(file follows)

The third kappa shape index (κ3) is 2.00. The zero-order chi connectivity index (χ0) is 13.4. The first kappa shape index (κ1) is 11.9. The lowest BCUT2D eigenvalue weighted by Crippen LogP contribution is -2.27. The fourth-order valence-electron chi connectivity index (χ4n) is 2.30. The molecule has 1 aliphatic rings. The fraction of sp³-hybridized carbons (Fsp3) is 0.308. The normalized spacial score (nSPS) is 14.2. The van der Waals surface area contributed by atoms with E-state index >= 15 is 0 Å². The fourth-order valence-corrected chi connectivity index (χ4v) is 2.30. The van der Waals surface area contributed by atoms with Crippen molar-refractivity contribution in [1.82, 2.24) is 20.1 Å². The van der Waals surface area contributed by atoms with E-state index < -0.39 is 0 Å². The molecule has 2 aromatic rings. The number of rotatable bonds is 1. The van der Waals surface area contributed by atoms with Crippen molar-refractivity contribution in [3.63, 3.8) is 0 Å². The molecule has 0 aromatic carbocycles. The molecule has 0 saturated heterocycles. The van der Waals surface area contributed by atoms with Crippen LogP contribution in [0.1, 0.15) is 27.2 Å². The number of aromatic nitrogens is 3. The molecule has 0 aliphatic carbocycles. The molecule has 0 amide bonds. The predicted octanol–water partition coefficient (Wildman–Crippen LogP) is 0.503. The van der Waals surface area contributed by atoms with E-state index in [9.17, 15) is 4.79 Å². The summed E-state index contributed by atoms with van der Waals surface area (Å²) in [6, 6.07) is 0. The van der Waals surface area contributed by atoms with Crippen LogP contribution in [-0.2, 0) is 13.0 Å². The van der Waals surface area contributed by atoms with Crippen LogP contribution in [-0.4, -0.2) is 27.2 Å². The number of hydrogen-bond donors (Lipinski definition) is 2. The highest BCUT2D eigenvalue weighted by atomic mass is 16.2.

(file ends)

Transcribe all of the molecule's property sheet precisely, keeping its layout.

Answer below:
The third kappa shape index (κ3) is 2.00. The zero-order chi connectivity index (χ0) is 13.4. The first kappa shape index (κ1) is 11.9. The lowest BCUT2D eigenvalue weighted by Crippen LogP contribution is -2.27. The fourth-order valence-electron chi connectivity index (χ4n) is 2.30. The molecule has 1 aliphatic rings. The fraction of sp³-hybridized carbons (Fsp3) is 0.308. The normalized spacial score (nSPS) is 14.2. The van der Waals surface area contributed by atoms with E-state index >= 15 is 0 Å². The fourth-order valence-corrected chi connectivity index (χ4v) is 2.30. The van der Waals surface area contributed by atoms with Crippen molar-refractivity contribution in [1.82, 2.24) is 20.1 Å². The van der Waals surface area contributed by atoms with E-state index < -0.39 is 0 Å². The molecule has 2 aromatic rings. The number of rotatable bonds is 1. The van der Waals surface area contributed by atoms with Crippen molar-refractivity contribution in [3.63, 3.8) is 0 Å². The molecule has 0 aromatic carbocycles. The molecule has 0 saturated heterocycles. The van der Waals surface area contributed by atoms with Crippen LogP contribution in [0.1, 0.15) is 27.2 Å². The number of aromatic nitrogens is 3. The molecule has 0 aliphatic carbocycles. The molecule has 0 amide bonds. The predicted octanol–water partition coefficient (Wildman–Crippen LogP) is 0.503. The van der Waals surface area contributed by atoms with E-state index in [9.17, 15) is 4.79 Å². The summed E-state index contributed by atoms with van der Waals surface area (Å²) in [6, 6.07) is 0. The van der Waals surface area contributed by atoms with Crippen LogP contribution in [-0.2, 0) is 13.0 Å². The van der Waals surface area contributed by atoms with Crippen LogP contribution in [-0.4, -0.2) is 27.2 Å². The number of hydrogen-bond donors (Lipinski definition) is 2. The highest BCUT2D eigenvalue weighted by atomic mass is 16.2.